People for the Ethical Treatment of Animals (PETA) has asked Maine officials for permission to build a five-foot tombstone to memorialize the site of an August truck crash that left thousands of lobsters scattered on the highway.
PETA says it would like to remember the "countless sensitive crustaceans" killed in the Aug. 22 crash in Brunswick, Maine, USA Today reports. The truck contained 7,000 pounds of lobster and backed up traffic for hours after its contents spilled onto the road.
The driver of the truck suffered minor injuries after, according to police, the vehicle likely hydroplaned in bad weather.
The epitaph of the gravestone would read, "In Memory of the Lobsters Who Suffered and Died at This Spot" and encourage people to "Try Vegan."
Maine’s Department of Transportation is reviewing PETA’s request, but state law limits the size of roadside memorials and requires them to be removed after 12 weeks.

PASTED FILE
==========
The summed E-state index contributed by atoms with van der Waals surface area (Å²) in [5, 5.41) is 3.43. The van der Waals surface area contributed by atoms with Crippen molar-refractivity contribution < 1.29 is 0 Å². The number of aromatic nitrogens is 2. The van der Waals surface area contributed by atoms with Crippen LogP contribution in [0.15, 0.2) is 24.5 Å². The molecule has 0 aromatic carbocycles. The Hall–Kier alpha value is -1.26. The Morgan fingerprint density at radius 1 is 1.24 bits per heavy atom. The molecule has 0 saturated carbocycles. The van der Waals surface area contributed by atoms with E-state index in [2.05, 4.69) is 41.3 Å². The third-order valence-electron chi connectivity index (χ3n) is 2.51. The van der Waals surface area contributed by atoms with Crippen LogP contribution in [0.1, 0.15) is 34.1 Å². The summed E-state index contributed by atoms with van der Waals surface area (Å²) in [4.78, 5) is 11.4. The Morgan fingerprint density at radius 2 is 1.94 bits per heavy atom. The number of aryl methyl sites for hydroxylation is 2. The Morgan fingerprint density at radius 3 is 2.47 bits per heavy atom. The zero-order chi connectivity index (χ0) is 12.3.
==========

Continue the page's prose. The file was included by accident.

Danielle Katz, director of PETA, says a memorial would "remind everyone that the best way to prevent such tragedies is to go vegan."
"Scientists have confirmed that lobsters have sophisticated nervous systems, and because crustaceans don’t enter a state of shock when injured, they feel every moment of their slow, painful death – whether from being torn limb from limb on the road or at the slaughterhouse or when they’re boiled alive in pots," Katz added.
Bob Bayer, executive director of the Lobster Institute at the University of Maine, has said lobsters likely do not feel pain, although he also noted the view is not a definitive conclusion.
PETA launched a similar defense of crustaceans last week when the group put up a billboard in Baltimore urging people to forgo eating crabs. The group said the sign is "part of a nationwide campaign to encourage diners to leave crabs and other sea animals off dinner plates and in their aquatic homes."
Jimmy’s Seafood was quick to respond to the billboard.
4 shrimp, 2 crabs, and one lobster died to create this beautiful masterpiece.
— Jimmy’s Famous Seafood (@JimmysSeafood) August 26, 2018
Since 1998, PETA has euthanized over 36,000 animals, most of which were processed at the organization’s headquarters in Norfolk, Virginia. In 2016, for example, PETA euthanized almost 1,500 cats and dogs, while only 57 dogs under its care were adopted.